Meet Kate Bodin, Executive Director of Portland Botanical Gardens, recently-retired instructor of horticulture at Portland Community College, and Registered Horticultural Therapist.
Kate gardens in Portland in USDA Zone 8b, Sunset Zone 6. Additionally, Kate shared the plans for PBG in an online program which you can view below.
What garden trends am I embracing in the future?
I’m currently moving away from as much irrigation as possible and using more climate appropriate plants. It’s a long process and I may never completely give up some of my water hogging plants, but I’m in the midst of having the lawn and sunburned rhododendrons removed from the front of our house where the afternoon sun (and heat dome) is so unforgiving. I’ll be re-landscaping with some pretty amazing plants that will thrive in our climate.
My garden(s) are actually rather small and I have no full shade currently. I moved to this house in 2012 and have turned about 2/3rds of the front and back yards into gardens, with the rest of the grass being demolished as I mention above. Because I taught the Summer Annuals and Perennials Plant ID class at PCC Rock Creek for several years (retiring after last summer), many of the plants in my gardens are those that I taught. The plants are constantly shifting in and out as I learn the idiosyncrasies of the soil and micro-climate. I’ve probably dug up and given away more plants than remain in the garden – it’s a constant flow in and out, as any gardener well knows.
What are my favorite gardening resources?
It’s hard to choose just one! First I ask Sean Hogan at Cistus Nursery of course, because I see him so often through our work at PBG. But I also refer to Plantlust.com, and Great Plant Picks, as well as eGardenGo which has great combinations of PNW plants.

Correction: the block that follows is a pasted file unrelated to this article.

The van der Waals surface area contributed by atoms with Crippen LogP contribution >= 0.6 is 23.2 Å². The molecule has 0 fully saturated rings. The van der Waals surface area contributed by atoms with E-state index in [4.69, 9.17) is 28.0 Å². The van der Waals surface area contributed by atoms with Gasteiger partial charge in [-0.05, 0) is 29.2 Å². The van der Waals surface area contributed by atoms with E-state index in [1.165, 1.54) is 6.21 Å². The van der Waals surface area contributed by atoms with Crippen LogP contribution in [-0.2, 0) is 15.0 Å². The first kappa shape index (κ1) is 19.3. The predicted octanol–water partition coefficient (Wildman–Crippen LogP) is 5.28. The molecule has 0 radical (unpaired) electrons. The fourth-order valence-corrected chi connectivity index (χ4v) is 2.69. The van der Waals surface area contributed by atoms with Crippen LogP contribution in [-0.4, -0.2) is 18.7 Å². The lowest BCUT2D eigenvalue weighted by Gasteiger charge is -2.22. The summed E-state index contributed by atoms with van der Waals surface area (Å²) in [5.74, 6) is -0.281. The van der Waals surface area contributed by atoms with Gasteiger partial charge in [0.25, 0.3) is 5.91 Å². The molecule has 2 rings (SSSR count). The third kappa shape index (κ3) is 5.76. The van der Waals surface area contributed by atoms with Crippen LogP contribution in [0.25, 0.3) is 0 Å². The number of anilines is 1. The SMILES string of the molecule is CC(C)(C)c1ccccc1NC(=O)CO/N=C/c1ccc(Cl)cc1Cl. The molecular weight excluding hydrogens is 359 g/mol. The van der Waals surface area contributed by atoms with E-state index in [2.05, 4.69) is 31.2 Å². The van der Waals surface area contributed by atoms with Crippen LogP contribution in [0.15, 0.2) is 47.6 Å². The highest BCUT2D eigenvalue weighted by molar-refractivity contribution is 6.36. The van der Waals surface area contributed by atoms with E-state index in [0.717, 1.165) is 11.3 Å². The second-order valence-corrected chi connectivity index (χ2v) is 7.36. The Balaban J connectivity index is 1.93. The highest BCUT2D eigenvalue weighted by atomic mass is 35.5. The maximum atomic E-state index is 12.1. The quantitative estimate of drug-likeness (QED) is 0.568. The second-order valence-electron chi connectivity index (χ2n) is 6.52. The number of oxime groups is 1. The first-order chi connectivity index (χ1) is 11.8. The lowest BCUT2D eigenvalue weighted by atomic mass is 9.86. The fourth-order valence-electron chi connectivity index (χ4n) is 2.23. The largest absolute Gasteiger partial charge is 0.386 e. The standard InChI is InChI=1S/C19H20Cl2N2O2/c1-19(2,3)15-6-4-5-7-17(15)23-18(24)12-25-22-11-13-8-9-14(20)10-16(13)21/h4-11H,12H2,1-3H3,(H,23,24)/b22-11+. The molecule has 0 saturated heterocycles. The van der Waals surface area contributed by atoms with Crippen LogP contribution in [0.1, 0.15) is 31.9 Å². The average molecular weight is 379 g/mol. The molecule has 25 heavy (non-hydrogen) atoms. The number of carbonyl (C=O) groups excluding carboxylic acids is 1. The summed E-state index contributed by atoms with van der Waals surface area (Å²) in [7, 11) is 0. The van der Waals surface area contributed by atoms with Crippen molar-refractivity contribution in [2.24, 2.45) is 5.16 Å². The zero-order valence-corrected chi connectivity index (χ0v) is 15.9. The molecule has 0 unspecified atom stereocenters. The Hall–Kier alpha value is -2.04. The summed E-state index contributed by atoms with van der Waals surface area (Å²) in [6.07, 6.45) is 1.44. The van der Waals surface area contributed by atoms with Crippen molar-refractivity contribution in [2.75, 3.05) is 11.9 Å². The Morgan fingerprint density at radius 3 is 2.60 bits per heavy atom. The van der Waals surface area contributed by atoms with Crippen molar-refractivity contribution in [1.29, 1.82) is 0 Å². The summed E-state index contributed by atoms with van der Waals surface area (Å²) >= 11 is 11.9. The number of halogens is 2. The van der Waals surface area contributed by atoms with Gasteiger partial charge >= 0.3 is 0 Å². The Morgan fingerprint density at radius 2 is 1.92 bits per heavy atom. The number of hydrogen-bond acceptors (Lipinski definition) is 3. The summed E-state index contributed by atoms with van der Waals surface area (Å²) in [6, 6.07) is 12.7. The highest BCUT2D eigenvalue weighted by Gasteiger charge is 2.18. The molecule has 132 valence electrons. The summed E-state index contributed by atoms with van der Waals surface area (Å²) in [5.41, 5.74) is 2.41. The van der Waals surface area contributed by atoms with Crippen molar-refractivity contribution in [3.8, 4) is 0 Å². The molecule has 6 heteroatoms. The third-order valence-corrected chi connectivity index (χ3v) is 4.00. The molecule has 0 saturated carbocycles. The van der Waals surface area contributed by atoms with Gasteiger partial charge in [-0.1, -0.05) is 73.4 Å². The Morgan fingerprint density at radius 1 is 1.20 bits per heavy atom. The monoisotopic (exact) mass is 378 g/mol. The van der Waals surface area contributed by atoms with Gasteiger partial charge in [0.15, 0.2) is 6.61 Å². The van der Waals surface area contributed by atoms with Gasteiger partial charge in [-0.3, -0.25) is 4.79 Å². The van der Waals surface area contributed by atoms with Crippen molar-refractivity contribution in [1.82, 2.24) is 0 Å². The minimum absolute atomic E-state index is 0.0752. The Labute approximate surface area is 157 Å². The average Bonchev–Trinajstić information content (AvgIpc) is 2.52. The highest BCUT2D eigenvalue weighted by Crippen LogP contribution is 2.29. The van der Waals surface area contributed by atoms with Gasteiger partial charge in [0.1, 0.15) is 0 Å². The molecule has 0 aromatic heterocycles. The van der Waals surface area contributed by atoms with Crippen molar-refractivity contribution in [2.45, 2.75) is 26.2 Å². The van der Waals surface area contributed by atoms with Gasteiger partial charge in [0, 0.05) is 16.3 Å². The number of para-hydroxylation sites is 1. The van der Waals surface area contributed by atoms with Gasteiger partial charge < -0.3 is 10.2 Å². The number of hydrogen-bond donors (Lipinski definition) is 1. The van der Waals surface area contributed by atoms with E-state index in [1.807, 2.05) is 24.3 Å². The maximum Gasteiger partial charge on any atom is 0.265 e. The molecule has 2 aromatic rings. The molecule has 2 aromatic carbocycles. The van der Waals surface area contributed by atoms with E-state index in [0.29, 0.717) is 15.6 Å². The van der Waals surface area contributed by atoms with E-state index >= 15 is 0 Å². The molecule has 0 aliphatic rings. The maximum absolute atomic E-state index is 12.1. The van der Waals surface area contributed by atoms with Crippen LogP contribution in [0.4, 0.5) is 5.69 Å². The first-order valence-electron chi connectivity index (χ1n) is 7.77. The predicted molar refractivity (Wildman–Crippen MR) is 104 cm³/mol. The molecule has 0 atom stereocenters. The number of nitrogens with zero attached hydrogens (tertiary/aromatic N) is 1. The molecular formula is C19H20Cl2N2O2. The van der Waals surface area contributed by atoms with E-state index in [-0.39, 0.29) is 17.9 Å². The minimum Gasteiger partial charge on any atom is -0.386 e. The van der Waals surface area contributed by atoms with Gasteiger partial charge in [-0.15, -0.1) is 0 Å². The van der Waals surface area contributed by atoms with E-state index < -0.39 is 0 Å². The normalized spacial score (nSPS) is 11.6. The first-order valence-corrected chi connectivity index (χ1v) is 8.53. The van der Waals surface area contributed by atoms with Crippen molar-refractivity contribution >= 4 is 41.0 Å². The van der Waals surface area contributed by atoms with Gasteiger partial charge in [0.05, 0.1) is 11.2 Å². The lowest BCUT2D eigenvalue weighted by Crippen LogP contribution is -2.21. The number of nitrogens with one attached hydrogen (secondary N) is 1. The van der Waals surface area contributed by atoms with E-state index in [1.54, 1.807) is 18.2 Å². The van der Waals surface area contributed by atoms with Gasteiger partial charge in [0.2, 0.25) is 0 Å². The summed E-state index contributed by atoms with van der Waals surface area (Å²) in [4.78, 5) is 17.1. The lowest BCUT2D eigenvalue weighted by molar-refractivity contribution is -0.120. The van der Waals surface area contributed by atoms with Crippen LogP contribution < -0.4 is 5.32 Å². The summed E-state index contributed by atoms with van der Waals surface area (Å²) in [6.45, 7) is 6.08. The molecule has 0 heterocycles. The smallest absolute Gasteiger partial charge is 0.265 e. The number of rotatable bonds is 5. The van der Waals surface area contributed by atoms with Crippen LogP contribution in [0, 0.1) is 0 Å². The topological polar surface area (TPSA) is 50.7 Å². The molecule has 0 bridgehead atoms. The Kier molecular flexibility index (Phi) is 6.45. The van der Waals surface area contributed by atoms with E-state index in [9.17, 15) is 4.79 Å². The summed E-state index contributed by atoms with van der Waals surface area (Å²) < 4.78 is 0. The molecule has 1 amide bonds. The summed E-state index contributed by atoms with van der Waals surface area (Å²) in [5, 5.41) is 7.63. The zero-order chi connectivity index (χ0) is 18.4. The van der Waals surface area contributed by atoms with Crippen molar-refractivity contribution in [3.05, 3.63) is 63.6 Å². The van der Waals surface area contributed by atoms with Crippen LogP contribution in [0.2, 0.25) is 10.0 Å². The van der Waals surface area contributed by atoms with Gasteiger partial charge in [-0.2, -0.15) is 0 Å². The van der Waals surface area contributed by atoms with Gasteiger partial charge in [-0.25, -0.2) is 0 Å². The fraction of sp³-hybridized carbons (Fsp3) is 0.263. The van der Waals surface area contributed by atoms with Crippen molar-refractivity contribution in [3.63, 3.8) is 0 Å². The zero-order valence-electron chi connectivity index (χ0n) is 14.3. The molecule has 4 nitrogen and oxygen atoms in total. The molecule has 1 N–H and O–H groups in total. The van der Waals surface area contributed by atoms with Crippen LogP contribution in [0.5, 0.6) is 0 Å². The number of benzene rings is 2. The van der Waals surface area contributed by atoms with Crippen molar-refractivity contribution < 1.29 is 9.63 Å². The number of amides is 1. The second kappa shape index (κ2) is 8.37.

How did I become interested in gardening?
When I was a child growing up in Massachusetts my mother grew her veggie starts from seed for the relatively short growing season. Ever since I was young I’ve had some form of garden, or containers during the apartment years. Mom always loved flowers as well – so from a very young age I had a particular fondness for the beauty of my mom’s garden. She had a gigantic deep purple bearded iris that I wish I could locate and put in my own garden…I can still remember the fragrance.
Introducing Portland Botanical Gardens:
Portland Botanical Gardens is a public garden in the making. PBG will cultivate a community where people connect, discover, and celebrate the beauty, strength, and resilience of plants. Imagine a place that offers the opportunity to connect to our natural world and a platform for the study of our planet’s diverse flora and the effects humans have on it.
When do I hope that people will be able to visit PBG?
We’ll know the answer to that better when we’ve settled on a site which we hope to announce this year. Hopefully within a year or so of that, we’ll be able to hold programming and events on site, even before we build conservatories.
Learn more about PBG in this program:
How can people become involved with PBG?
We’re looking for all sorts of volunteers these days. While we’re looking for land, we’re focused on developing programming and education in particular, as well as hosting a number of events that we would love help with. We’re also looking for sponsors for events, board members, donors and investors. You can email me at firstname.lastname@example.org. Please visit our website and scroll down to the bottom right where you can sign up for our monthly newsletter.
Thanks for sharing, Kate!
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